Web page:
Emergence is a concept which has been the subject of resurgent interest in recent years. The term is often used to describe the appearance of new macro-level properties or capabilities, which are not manifest in the individual micro-level components. Equally, it is associated with irreducibility of explanation, novelty and downward causation. Despite a long history, during which the concept has been adopted by different disciplines, there is little agreement on the real nature of emergence. This, I claim, is due to different philosophical and disciplinary perspectives as well as some lack of conceptual clarity. The aim of this thesis is not to resolve the extremely hard problem of what emergence is; rather it is to provide clearer insight into the nature of emergence. The thesis is therefore conceptual and analytical in nature. The focus of the research is pragmatic investigation of the different perspectives, apparent disputes and real-world examples associated with emergence, in order to improve understanding of both the concept and instances of emergence. My thesis is that emergence is usefully conceptualised as fuzzy with three 'dimensions' - ontological, epistemological and complexity. This leads to the proposal of a typology of emergence which supports interdisciplinary discourse on the subject and a method of defining emergence in differing contexts. Both of these, it is argued, are vital to the development of shared meaning and the ability to engage in analytical discourse across the sphere of influence for emergence. The final proposal is a framework for investigation of real-world emergents which, while neutral to disciplinary or philosophical stances, enables exploration of the key of emergents. Together, the proposals provide a conceptual scaffold for understanding both the concept and instances of emergence. This claim is assessed through consideration of classical putative emergents and real learning communities.
78

A philosophical investigation into the nature and role of emotion in drama, with special reference to classical Indian aesthetics

Gamlath, S. January 1970 (has links)
Parallel to the controversy about the poetic use of language that went on from about the fourth century onwards and culminated in the ninth century, in Anandavardhana's work, the Dhvanyaloka, and Abhinavagupta's commentary on it, the Locana, a similar controversy went on in India among aestheticians during the ninth and the tenth centuries about the response to and experience of emotions represented or expressed in drama andpoetry, which culminated in Abhinavagupta's phenomenology of aesthetic experience. The controversy was carried on in the commentaries on Bharata's Natyasastra which are themselves lost or still hidden undiscovered in manuscript liberaries. But Abhinavagupta summarises the controversy with amazing detachment and objectivity before presenting his own doctrine of aesthetic experience (The Abhinavabharati, second edition, Gaekwad's Oriental Series, 1956, Vol I, pp. 272 - 285). R. Gnoli has edited this summary in his book, "The Aesthetic Experience According to Abhinavagupta", Second edition, pp. 3 - 22. The same controversy is presented in a few other mediaeval Sanskrit texts too. I have followed Gnoli's edition. This thesis is an exposition and an interpretation, in the light of contemporary British and American philosophical aesthetics, of the above controversy. My own comment and criticism are interspersed with exposition and interpretation. At the end of the thesis it is hoped that there emerges reasonably clearly an important analysis of, if not the, a way of experiencing emotions represented or expressed in art, and this analysis is contrasted with that implicit or presented in the contemporary philosophical literature on the topic which I have called the "orthodox" contemporary position. Finally, on the basis of my presentation of this aspect of Indian aesthetics, it is hoped that if other aspects of Indian aesthetics are also interpreted in a Western language with the help of recently developed techniques of Western philosophy a fruitful collaboration between Western and Indian aesthetics will follow and bring about a further healthy cross-fertilization of ideas.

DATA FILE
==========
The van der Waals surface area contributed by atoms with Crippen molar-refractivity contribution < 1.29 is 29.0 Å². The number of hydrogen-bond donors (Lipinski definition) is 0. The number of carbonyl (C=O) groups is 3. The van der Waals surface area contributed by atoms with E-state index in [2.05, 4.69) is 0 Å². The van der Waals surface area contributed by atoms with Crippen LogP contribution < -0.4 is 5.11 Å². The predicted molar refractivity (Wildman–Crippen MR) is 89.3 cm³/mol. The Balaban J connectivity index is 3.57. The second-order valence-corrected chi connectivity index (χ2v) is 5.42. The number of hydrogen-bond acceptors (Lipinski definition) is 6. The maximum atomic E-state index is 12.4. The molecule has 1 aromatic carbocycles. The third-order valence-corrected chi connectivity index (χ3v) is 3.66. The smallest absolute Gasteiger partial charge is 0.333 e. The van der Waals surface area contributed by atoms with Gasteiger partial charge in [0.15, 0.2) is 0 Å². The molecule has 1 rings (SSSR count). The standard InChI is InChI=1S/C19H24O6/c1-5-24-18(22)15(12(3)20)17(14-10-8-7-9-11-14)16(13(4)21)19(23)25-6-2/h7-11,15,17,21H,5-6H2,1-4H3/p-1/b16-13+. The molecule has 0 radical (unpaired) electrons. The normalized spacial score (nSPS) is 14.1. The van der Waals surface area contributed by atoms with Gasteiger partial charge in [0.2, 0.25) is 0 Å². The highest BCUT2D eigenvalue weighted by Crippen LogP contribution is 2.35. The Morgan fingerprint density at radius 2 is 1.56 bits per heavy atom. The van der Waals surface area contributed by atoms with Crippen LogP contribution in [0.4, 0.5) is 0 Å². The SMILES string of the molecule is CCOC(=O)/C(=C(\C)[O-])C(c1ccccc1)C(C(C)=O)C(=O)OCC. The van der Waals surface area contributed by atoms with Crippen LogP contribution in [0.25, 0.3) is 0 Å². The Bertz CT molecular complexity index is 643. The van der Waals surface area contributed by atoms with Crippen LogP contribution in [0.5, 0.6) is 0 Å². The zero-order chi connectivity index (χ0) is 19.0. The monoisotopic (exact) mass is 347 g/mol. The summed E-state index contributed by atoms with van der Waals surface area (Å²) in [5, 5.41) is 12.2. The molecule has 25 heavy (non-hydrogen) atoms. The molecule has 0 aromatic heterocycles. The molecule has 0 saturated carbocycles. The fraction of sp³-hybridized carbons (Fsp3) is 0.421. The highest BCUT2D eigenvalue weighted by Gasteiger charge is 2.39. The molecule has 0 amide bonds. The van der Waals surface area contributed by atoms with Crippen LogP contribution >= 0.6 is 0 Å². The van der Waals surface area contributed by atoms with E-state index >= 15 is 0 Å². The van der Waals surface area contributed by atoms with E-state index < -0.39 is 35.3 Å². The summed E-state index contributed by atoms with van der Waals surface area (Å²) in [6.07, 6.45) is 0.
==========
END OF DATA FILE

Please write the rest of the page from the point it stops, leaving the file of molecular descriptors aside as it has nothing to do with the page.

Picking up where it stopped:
79

The origins and development of evolutionary ideas in the writings of John Dewey between 1882 and 1910

Harris, D. C. January 1974 (has links)
The aim of this study is to trace the origins and development of evolutionary ideas in Dewey's writings prior to 1910. The impact of Darwinian theories of biological evolution on the development of American pragmatism is fairly well understood. What is much less clear is precisely how and in what form evolutionary ideas came to play a major role in the development of Dewey's instrumentalism. This thesis attacks the conventional view that Dewey's intellectual career followed a progressive pattern from intuitionism through Hegelianism, to a type of Darwinian evolutionary instrumentalism. It is argued that before the emergence of instrumentalism in the mid-1890s and its development over the next fifteen years or so, Dewey held a variety of Darwinian and pre- Darwinian evolutionary points of view. The evidence is that Dewey's attempts to reconcile an evolutionary tradition stemming mainly from seventeenth and eighteenth century historicist conceptions of continuity, growth and change with nineteenth century experimental developments in the natural sciences, particularly in physiology, dominated much of his early work in psychology, epistemology and ethics during the 1880s and early 1890s. It is argued that Dewey's instrumentalism did not develop as a reaction against pre-Darwinian evolutionary theories, but as an attempt to reconcile teleological and historicist evolutionary points of view with the mechanistic evolutionary presuppositions of nineteenth century physiological psychologists. The evidence is, moreover, that pre-Darwinian historicist assumptions continued to influence the mature development of Dewey's instrumentalist theories. The difficulties and contradictions that this gave rise to is of special interest in this study, particularly as it affected Dewey's educational ideas. Dewey's basic inability to disentangle historicist teleological assumptions from Darwin's theory of speciation, which emphasised the essential fallibility, contingency and temporalism of biological change, raise certain doubts about certain aspects of Dewey's pedagogical theories with which this thesis is concerned.
80

The Emotional Experience of Crime and Punitive Policy : Using emotional language to resolve a crisis of public confidence in the British Criminal Justice System

Medjeral, Marissa Lee January 2009 (has links)
No description available.

Page generated in 0.1668 seconds